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Costed Plan for Scaling Up Nutrition (SUN) Mali Meera Shekar, Christine McDonald, Patrick Hoang-Vu Eozenou, and Ali Subandoro World Bank October 2013.

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Presentation on theme: "Costed Plan for Scaling Up Nutrition (SUN) Mali Meera Shekar, Christine McDonald, Patrick Hoang-Vu Eozenou, and Ali Subandoro World Bank October 2013."— Presentation transcript:

1 Costed Plan for Scaling Up Nutrition (SUN) Mali Meera Shekar, Christine McDonald, Patrick Hoang-Vu Eozenou, and Ali Subandoro World Bank October 2013

2 Agenda 2 Country context Costing the scale-up of nutrition in Mali Methodology for costing Next steps

3 Prevalence of Child Undernutrition 3

4 4

5 5

6 6

7 7

8 Severity of Child Undernutrition 8

9 Agenda 9 Country context Costing the scale-up of nutrition in Mali Methodology for costing Next steps

10 Starting point: Global SUN Costing 36 priority & 32 small countries 10 Data Source: Horton, Shekar, et al, World Bank 2009

11 Phase II: Country Level Focus on selected countries Tailored to specific country context Sustainability & ownership Nigeria, Zambia, Togo, Uganda, Burundi, DRC, Mali, Madagascar, Kenya Changing burden of disease National priorities Existing coverage of interventions Delivery platforms Phasing of interventions based on ‒Geographic targeting/scale-up ‒Cost-effectiveness considerations ‒Capacity & commitment considerations Strong collaboration with all sectors and partners using a consensus-building approach Build in-country capacities to do costing and develop scale-up plans 11

12 Mali: What is new?  Customized costed scale up plan to country context and needs  Conduct cost effectiveness analysis to assess different scaling up options for nutrition-specific interventions – provides solid evidence on what the government can “buy” given available resources  Explore costing for potential “nutrition-sensitive” interventions in Agriculture, Social Protection, and Education schemes. 12

13 Plan d’Action Multisectoriel (2013) A multi-sectoral National Nutrition Policy has been established. The NNP was adopted by the government in January 2013 and will serve as the policy framework for coordinating action on scaling up nutrition. The NNP outlines a process for forming the National Nutrition Council and the Intersectoral Technical Committee for Nutrition Mali has developed a national road map that will guide them through the process of establishing a costed multi-sectoral nutrition action plan to ensure effective implementation of the NNP. The Ministry of Health is in charge of several nutrition-specific programs including the management of acute malnutrition, vitamin A, and IYCF. 13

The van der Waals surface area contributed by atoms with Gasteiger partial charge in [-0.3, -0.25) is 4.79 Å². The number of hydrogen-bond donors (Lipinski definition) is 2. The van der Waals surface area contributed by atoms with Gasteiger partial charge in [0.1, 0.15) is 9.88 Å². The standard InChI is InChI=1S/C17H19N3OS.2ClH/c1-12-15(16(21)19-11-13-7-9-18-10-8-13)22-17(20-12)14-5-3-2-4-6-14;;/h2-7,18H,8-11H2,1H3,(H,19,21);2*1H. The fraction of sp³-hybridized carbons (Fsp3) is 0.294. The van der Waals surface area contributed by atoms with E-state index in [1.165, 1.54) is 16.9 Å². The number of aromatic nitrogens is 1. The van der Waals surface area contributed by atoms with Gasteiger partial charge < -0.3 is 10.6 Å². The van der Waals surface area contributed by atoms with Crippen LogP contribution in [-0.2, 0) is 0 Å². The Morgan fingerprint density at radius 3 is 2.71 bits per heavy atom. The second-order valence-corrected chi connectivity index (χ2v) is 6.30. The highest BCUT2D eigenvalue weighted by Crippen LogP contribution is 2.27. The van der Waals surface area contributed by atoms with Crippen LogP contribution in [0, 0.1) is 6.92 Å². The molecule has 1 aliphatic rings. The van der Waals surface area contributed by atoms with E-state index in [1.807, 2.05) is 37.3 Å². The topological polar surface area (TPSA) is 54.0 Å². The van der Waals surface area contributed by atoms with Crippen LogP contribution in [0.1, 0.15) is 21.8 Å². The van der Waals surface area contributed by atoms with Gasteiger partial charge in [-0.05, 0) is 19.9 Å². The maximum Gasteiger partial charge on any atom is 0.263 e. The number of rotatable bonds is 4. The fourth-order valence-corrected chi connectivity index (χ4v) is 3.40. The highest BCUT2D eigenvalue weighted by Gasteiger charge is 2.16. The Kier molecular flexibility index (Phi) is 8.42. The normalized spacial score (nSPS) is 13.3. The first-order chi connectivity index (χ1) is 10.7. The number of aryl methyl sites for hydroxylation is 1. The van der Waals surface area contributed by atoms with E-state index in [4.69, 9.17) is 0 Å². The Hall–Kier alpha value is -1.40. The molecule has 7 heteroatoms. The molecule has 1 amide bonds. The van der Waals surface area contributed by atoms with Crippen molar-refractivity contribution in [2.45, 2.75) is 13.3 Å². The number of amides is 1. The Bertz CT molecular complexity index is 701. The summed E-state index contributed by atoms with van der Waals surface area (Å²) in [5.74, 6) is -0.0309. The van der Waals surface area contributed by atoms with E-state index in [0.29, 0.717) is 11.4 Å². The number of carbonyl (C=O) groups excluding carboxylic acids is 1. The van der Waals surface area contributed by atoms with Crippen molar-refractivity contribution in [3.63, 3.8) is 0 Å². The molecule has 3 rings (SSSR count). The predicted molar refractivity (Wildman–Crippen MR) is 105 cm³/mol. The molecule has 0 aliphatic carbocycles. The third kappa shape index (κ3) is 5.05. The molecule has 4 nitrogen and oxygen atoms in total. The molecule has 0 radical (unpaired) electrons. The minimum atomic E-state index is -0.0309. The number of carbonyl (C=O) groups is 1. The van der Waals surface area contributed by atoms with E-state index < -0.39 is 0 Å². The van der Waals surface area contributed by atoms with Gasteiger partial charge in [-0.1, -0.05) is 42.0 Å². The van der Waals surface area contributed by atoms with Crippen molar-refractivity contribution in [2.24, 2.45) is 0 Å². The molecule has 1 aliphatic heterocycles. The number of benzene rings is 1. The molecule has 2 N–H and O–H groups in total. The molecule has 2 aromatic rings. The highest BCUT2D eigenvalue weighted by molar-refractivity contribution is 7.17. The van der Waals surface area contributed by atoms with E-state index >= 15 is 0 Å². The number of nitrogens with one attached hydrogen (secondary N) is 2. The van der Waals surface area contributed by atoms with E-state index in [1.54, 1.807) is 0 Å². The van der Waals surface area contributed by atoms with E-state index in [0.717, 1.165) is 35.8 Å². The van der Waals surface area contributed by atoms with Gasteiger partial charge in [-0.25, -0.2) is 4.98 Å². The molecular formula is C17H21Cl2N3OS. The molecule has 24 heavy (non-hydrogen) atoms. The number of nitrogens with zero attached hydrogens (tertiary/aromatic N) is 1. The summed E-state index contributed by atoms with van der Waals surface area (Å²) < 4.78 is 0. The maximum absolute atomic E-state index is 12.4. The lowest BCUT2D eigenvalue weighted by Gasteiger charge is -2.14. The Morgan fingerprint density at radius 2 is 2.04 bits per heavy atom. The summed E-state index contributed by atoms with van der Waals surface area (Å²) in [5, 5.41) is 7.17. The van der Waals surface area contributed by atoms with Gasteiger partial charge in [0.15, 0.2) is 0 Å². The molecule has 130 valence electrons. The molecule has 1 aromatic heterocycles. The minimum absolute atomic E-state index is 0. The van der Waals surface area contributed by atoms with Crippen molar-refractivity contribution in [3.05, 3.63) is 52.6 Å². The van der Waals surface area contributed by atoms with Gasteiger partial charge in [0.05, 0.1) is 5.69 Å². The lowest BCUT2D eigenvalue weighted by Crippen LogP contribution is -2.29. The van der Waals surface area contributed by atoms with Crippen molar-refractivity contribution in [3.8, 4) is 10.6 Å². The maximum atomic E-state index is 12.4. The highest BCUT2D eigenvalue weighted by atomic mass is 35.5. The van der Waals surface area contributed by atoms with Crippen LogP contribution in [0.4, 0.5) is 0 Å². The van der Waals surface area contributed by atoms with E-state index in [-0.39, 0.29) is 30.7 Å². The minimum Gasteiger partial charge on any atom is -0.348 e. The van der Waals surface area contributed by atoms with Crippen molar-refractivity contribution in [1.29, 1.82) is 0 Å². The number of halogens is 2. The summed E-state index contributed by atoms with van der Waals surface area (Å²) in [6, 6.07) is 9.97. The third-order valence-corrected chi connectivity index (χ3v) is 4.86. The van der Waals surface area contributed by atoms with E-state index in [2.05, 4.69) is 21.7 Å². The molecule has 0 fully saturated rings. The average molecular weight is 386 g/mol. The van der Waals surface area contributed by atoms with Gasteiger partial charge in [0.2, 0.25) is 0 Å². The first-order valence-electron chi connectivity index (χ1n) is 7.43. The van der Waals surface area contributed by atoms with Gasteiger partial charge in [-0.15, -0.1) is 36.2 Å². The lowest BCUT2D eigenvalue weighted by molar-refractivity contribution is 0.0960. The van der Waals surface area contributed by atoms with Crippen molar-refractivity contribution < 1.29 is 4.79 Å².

14 Agenda 14 Country contextual situation Costing the scale-up of nutrition in Mali Methodology for costing Next steps

15 Steps in Developing Costed Scale-Up Plans 15 Set the framework for the analysis Outline all the interventions by sector Determine activities per intervention Identify and categorize costs Calculate all costs and expected benefits Propose options for scaling up Consultations with all sectors and partners to gather costing data and seek input on the optimal costing strategy; Conduct the cost calculations, cost-effectiveness analysis, propose scaling up options and review findings with all parties involved; Consultation with donors and government to draft a roadmap to increase national resources for nutrition over the period

16 Steps in Developing Costed Scale-Up Plans 16 Steps in developing costed scale up plan 1  Determine and estimate the size of the targeted population, which can be categorised in three groups: ‒Pregnant women ‒Lactating women ‒Children <5 years old 2  Determine the coverage rate for intervention 3  Specify all inputs for each intervention 4  Specify price/cost for each input 5  Calculate a unit cost per beneficiary for each intervention from program experience in Mali 6  Calculate additional cost of scaling up to full coverage for each intervention by multiplying the unit cost for each intervention with the size of “uncovered” target population 7  Sum up all the costs per intervention to calculate the cost per sector and the overall cost 8  Propose the rolling out of scaling up nutrition in several phases by type of interventions, by regions and a combination of both 9  Estimate the benefits and cost effectiveness of the intervention

17 Potential Costing of Proven Nutrition- Specific Interventions 17 Three broad intervention groups Complementary & Therapeutic Feeding Micronutrients & Deworming Behavior Change Breastfeeding and complementary feeding Growth monitoring and promotion Handwashing Micronutrients for children: ‒Vitamin A ‒Therapeutic zinc as part of diarrhea treatment ‒Multiple micronutrient powders ‒Deworming Supplements for pregnant women: ‒Iron-folic acid ‒Iodized oil capsules Fortification for general population: ‒Salt iodization ‒Iron fortification of staple foods Treatment of severe acute malnutrition Prevention/treatment of moderate malnutrition